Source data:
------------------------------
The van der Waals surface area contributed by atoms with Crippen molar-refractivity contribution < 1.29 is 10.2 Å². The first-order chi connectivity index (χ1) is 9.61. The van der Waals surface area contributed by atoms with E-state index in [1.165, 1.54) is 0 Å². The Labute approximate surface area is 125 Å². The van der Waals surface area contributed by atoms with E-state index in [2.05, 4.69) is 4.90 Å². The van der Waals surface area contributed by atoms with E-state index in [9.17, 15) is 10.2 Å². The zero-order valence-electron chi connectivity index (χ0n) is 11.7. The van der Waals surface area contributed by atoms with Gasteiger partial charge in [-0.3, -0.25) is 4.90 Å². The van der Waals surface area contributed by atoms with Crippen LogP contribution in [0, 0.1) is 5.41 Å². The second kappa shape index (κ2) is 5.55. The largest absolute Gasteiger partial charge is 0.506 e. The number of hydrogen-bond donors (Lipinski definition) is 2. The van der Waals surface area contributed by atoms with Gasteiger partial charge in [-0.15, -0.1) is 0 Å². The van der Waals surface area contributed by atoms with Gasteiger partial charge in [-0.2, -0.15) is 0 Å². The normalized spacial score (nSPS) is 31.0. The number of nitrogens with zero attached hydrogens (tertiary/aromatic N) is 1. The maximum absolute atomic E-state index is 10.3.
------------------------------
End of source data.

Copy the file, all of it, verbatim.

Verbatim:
The van der Waals surface area contributed by atoms with Crippen molar-refractivity contribution < 1.29 is 10.2 Å². The first-order chi connectivity index (χ1) is 9.61. The van der Waals surface area contributed by atoms with E-state index in [1.165, 1.54) is 0 Å². The Labute approximate surface area is 125 Å². The van der Waals surface area contributed by atoms with E-state index in [2.05, 4.69) is 4.90 Å². The van der Waals surface area contributed by atoms with E-state index in [9.17, 15) is 10.2 Å². The zero-order valence-electron chi connectivity index (χ0n) is 11.7. The van der Waals surface area contributed by atoms with Gasteiger partial charge in [-0.3, -0.25) is 4.90 Å². The van der Waals surface area contributed by atoms with Crippen LogP contribution in [0, 0.1) is 5.41 Å². The second kappa shape index (κ2) is 5.55. The largest absolute Gasteiger partial charge is 0.506 e. The number of hydrogen-bond donors (Lipinski definition) is 2. The van der Waals surface area contributed by atoms with Gasteiger partial charge in [-0.15, -0.1) is 0 Å². The van der Waals surface area contributed by atoms with Gasteiger partial charge in [-0.2, -0.15) is 0 Å². The normalized spacial score (nSPS) is 31.0. The number of nitrogens with zero attached hydrogens (tertiary/aromatic N) is 1. The maximum absolute atomic E-state index is 10.3.